|German Ambassador to Croatia|
15 April 1941 - 8 May 1945
|Member of Reichstag|
|Born||18 June 1903|
Strausberg, Berlin, German Empire
|Died||7 June 1947 (aged 43)|
Zagreb, Croatia, FPR Yugoslavia
|Political party||Nazi Party|
|Alma mater||Potsdam Military Academy|
|Allegiance|| Weimar Republic|
|Years of service||1920, 1926-1945|
|Battles/wars||World War II in Yugoslavia|
Siegfried Kasche (18 June 1903 - 7 June 1947) was an ambassador of the German Reich to the Independent State of Croatia and Obergruppenführer of the Sturmabteilung (SA), a paramilitary wing of the Nazi Party. He was executed for war crimes.
Kasche was born in Strausberg. After attending cadet school in Potsdam and the Lichterfelde military academy, he spent 1919-20 in the Freikorps in Berlin and the Baltic states. He joined the Sturmabteilung in 1925 and the Nazi Party in 1926. He was also a leader of the SA in Pommerania. From 1928-31, Kasche was deputy Gauleiter in Ostmark, and in September 1930 was elected to the Reichstag. In 1934, Kasche was promoted to SA-Obergruppenführer, a rank equal to a lieutenant general in the Wehrmacht. Kasche was one of the few SA general officers to survive the Night of the Long Knives. Kasche survived by pleading his case with Göring until he arranged for Kasche to be left unharmed.
In April 1941, Kasche was assigned to the Foreign Ministry for diplomatic service. On 15 April 1941, when Germany recognized the Independent State of Croatia, Kasche was named ambassador. He arrived in Zagreb on 20 April. In the Independent State of Croatia, Kasche advocated joint effort of the Axis forces against the Yugoslav Partisans. Since he was very affectionate to Ante Paveli? and "Usta?e revolution", he justified policy and actions of Usta?e and Hitler called him a "greater Croat than Paveli?".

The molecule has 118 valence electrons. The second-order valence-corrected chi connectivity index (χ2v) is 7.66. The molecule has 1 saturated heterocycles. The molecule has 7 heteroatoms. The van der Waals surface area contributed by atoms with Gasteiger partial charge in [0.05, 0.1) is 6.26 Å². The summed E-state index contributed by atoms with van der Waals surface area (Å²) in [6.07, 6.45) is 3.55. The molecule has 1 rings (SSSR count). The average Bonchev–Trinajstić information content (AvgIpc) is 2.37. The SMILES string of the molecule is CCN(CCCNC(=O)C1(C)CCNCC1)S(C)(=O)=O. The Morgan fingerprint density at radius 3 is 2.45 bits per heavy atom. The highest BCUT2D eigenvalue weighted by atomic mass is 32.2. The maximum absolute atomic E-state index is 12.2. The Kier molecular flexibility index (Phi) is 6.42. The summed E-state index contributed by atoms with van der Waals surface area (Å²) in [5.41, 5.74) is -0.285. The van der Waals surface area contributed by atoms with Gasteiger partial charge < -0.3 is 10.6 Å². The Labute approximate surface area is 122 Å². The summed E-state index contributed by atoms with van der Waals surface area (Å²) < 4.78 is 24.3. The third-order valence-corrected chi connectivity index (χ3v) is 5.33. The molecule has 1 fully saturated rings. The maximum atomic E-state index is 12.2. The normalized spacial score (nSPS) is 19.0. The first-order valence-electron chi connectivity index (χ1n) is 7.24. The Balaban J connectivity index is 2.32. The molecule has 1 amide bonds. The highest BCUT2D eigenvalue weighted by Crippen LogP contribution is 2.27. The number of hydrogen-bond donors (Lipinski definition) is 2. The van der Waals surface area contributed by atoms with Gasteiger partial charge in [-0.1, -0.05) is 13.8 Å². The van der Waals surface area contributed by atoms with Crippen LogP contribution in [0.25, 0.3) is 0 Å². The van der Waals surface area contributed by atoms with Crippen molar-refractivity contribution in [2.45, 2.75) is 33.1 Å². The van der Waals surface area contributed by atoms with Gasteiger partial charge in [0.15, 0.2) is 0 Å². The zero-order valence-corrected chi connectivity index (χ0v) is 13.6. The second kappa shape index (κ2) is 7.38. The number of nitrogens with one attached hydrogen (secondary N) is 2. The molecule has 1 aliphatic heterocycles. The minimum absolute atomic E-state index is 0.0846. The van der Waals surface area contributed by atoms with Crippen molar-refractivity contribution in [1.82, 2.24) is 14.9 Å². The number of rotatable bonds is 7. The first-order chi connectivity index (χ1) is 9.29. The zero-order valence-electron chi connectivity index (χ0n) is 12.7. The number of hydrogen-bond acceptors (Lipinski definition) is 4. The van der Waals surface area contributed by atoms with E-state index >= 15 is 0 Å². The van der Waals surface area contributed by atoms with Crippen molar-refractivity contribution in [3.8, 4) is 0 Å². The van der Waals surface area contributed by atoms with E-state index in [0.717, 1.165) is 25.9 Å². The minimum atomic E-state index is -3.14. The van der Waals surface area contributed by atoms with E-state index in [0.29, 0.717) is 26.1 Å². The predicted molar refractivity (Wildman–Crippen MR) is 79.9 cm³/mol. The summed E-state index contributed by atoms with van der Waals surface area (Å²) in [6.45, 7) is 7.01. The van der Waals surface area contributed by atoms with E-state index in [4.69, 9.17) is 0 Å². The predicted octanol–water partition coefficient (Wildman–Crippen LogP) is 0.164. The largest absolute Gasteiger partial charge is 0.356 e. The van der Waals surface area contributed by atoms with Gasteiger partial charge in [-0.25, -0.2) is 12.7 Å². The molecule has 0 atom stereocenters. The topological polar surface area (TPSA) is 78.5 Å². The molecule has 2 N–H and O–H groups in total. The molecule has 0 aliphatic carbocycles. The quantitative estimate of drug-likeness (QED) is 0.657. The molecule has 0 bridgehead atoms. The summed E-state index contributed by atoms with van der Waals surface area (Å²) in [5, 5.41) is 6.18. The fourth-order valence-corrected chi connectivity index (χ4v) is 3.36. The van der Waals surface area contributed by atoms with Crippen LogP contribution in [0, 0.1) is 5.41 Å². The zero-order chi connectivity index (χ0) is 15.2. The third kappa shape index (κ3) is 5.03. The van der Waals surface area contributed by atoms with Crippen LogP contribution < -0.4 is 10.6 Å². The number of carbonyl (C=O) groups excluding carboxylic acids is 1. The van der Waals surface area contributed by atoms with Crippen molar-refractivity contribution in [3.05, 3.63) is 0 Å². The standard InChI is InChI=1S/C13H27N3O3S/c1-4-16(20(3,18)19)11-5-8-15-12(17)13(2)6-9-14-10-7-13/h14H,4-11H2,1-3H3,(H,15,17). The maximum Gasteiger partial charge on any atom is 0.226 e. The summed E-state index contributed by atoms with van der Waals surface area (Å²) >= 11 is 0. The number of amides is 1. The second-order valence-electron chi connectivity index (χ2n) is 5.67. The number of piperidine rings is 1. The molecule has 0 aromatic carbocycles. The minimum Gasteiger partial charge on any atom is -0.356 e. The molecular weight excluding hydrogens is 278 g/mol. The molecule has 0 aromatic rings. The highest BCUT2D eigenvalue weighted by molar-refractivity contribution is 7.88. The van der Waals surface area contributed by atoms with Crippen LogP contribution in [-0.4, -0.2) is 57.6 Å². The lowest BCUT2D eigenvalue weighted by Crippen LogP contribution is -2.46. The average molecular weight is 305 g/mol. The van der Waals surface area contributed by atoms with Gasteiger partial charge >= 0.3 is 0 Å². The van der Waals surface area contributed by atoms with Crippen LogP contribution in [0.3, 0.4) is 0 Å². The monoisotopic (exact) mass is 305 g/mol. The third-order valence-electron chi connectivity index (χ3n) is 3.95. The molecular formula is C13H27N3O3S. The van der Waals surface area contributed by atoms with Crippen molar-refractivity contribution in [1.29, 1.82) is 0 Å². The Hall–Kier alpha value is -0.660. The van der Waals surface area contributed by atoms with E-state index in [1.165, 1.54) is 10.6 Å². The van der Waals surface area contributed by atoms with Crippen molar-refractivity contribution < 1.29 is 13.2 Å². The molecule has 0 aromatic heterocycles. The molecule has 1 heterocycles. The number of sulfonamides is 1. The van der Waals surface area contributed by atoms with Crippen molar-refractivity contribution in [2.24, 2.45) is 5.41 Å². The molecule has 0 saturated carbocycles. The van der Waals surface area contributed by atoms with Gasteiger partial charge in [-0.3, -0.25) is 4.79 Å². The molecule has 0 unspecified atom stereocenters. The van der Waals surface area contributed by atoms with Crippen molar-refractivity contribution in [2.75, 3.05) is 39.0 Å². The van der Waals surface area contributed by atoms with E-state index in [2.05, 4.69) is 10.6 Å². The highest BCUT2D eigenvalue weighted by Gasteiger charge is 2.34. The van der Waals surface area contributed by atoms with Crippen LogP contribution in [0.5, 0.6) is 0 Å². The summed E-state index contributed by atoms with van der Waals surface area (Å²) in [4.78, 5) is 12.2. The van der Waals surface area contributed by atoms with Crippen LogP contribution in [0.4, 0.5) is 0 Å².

Kasche was in constant conflict with Edmund Glaise-Horstenau, a Plenipotentiary General in the Independent State of Croatia. After the unsuccessful Lorkovi?-Voki? plot, an attempt to align the Independent State of Croatia to the Allies, Kasche finally found a chance to denigrate Horstenau and make him withdraw from Croatia, as he was involved in the plot. At a meeting of the Nazi leadership on 16 July he was designated as the future Reichskommissar of the planned Nazi colony called Moskau, which was to comprise the main territories of central and northern Russia up to the Ural mountains. Military realities on the Eastern Front during the 1941-42 winter prevented its establishment, leaving the project in the planning stages.
During World War II, many Serbs were deported from Croatia -- some to Serbia and others to Germany. The order to deport Serbs did not originate with the leaders of the Independent State of Croatia, which preferred to forcibly convert, kill, or detain as slave labor those Serbs within its boundaries. According to the Nuremberg Tribunal, a conference was held in the German Legation presided over by Siegfried Kasche, "at which it was decided forcibly to evacuate the Slovenes to Croatia and Serbia and the Serbs from Croatia into Serbia. This decision results from a telegram from the Ministry of Foreign Affairs, Number 389, dated 31 May 1941". He reported to Berlin on 18 April 1944 that "Croatia is one of the countries in which the Jewish problem has been solved".
After the war in Europe ended, Kasche was returned to Yugoslavia by the Allies. He was tried by the Supreme Court of the Federal People's Republic of Yugoslavia in May 1947, convicted, and executed by hanging on 7 June 1947.